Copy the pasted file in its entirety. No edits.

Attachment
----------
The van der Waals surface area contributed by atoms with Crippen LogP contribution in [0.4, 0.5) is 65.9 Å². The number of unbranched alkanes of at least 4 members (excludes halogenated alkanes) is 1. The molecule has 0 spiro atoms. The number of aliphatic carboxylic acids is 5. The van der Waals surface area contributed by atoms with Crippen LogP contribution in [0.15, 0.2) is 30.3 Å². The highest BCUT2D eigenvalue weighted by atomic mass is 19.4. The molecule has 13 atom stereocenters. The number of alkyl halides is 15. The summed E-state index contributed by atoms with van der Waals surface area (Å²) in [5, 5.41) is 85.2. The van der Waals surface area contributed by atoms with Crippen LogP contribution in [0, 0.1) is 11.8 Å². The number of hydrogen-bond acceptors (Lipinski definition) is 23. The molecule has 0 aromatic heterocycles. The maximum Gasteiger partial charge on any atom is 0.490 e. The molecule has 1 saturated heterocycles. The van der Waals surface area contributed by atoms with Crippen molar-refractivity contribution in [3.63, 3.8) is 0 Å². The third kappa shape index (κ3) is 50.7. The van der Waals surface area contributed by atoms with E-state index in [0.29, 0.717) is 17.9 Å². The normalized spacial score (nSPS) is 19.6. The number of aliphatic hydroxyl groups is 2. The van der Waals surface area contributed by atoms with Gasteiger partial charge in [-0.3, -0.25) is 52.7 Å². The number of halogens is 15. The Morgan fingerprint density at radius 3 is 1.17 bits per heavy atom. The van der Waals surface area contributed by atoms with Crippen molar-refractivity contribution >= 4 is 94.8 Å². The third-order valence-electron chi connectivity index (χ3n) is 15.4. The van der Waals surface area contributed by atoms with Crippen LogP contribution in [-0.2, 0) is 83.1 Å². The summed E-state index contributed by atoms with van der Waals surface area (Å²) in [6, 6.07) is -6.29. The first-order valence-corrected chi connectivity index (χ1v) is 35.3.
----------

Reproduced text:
The van der Waals surface area contributed by atoms with Crippen LogP contribution in [0.4, 0.5) is 65.9 Å². The number of unbranched alkanes of at least 4 members (excludes halogenated alkanes) is 1. The molecule has 0 spiro atoms. The number of aliphatic carboxylic acids is 5. The van der Waals surface area contributed by atoms with Crippen LogP contribution in [0.15, 0.2) is 30.3 Å². The highest BCUT2D eigenvalue weighted by atomic mass is 19.4. The molecule has 13 atom stereocenters. The number of alkyl halides is 15. The summed E-state index contributed by atoms with van der Waals surface area (Å²) in [5, 5.41) is 85.2. The van der Waals surface area contributed by atoms with Crippen LogP contribution in [0, 0.1) is 11.8 Å². The number of hydrogen-bond acceptors (Lipinski definition) is 23. The molecule has 0 aromatic heterocycles. The maximum Gasteiger partial charge on any atom is 0.490 e. The molecule has 1 saturated heterocycles. The van der Waals surface area contributed by atoms with Crippen molar-refractivity contribution in [3.63, 3.8) is 0 Å². The third kappa shape index (κ3) is 50.7. The van der Waals surface area contributed by atoms with E-state index in [0.29, 0.717) is 17.9 Å². The normalized spacial score (nSPS) is 19.6. The number of aliphatic hydroxyl groups is 2. The van der Waals surface area contributed by atoms with Gasteiger partial charge in [-0.3, -0.25) is 52.7 Å². The number of halogens is 15. The Morgan fingerprint density at radius 3 is 1.17 bits per heavy atom. The van der Waals surface area contributed by atoms with Crippen molar-refractivity contribution >= 4 is 94.8 Å². The third-order valence-electron chi connectivity index (χ3n) is 15.4. The van der Waals surface area contributed by atoms with Crippen LogP contribution in [-0.2, 0) is 83.1 Å². The summed E-state index contributed by atoms with van der Waals surface area (Å²) in [6, 6.07) is -6.29. The first-order valence-corrected chi connectivity index (χ1v) is 35.3.